David David-Weill collection achieved a final result of €5 million, far exceeding its pre-sale estimate of €1.2-2 million, with 85 % of the 59 lots sold. Combined with the result of the Asian arts sale, it totalled nearly €12 million.
According to Caroline Schulten, director of the Asian arts department: “A remarkable sale with remarkable results. It is rare to find such iconic objects on the market with such an old and prestigious provenance: the source of so much knowledge in Europe about classical Chinese art.”
The key piece in this collection was the large bronze Taotie mask from the late Shang/early Western Zhou dynasty, which garnered the highest bid of the day at €783,000 (lot 10). Extremely rare in terms of its menacing expression and fine condition, this exceptional piece is one of the largest known masks from this period.
At €507,000 the bronze ritual tripod food vessel (Li Ding) from the same collection achieved the sale’s second highest result (lot 21, estimate: €150,000-250,000).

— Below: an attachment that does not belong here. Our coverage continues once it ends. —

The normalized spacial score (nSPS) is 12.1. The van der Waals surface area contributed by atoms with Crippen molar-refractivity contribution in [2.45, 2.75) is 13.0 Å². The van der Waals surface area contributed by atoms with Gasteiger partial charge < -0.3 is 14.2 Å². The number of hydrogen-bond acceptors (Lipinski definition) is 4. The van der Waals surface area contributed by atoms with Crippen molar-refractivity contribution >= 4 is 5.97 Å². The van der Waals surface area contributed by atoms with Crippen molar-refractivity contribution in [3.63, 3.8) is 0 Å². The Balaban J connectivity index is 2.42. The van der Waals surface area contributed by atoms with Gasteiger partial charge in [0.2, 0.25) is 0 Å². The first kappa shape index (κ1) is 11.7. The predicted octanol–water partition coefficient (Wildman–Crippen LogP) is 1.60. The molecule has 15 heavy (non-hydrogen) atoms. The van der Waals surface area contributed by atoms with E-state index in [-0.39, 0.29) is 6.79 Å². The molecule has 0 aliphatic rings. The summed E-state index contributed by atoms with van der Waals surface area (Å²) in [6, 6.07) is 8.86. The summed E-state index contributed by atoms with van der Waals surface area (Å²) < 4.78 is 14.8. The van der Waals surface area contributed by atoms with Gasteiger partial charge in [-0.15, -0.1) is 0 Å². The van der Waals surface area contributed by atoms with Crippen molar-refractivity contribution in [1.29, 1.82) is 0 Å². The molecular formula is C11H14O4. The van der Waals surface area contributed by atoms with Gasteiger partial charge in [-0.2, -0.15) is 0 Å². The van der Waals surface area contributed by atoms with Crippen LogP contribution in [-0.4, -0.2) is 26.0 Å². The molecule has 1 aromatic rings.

Sotheby's is honoured to offer Treasures of Ancient China from the David David-Weill Collection for sale on 16 December in Paris during our Asian Art sale. Bringing together archaic jades and bronzes, this exceptional ensemble perfectly summarises the vast collection of early Chinese art formed in the first half of the 20th century by David David-Weill (1871-1952).
This enlightened connoisseur and important benefactor of Chinese art in France formed his collection at a time when objects from Chinese archaeological sites first appeared on the art market in the West. David David-Weill was a true visionary in many ways who began collecting Chinese art long before its aesthetics became known to a wider audience in the West. His refined taste focused on early Chinese art, in particular archaic jades and bronzes, which formed the most important group of his collection, like the rare large archaic bronze ritual food vessel dating to the late Shang dynasty, circa 1200 BC (estimate €150,000-250,000).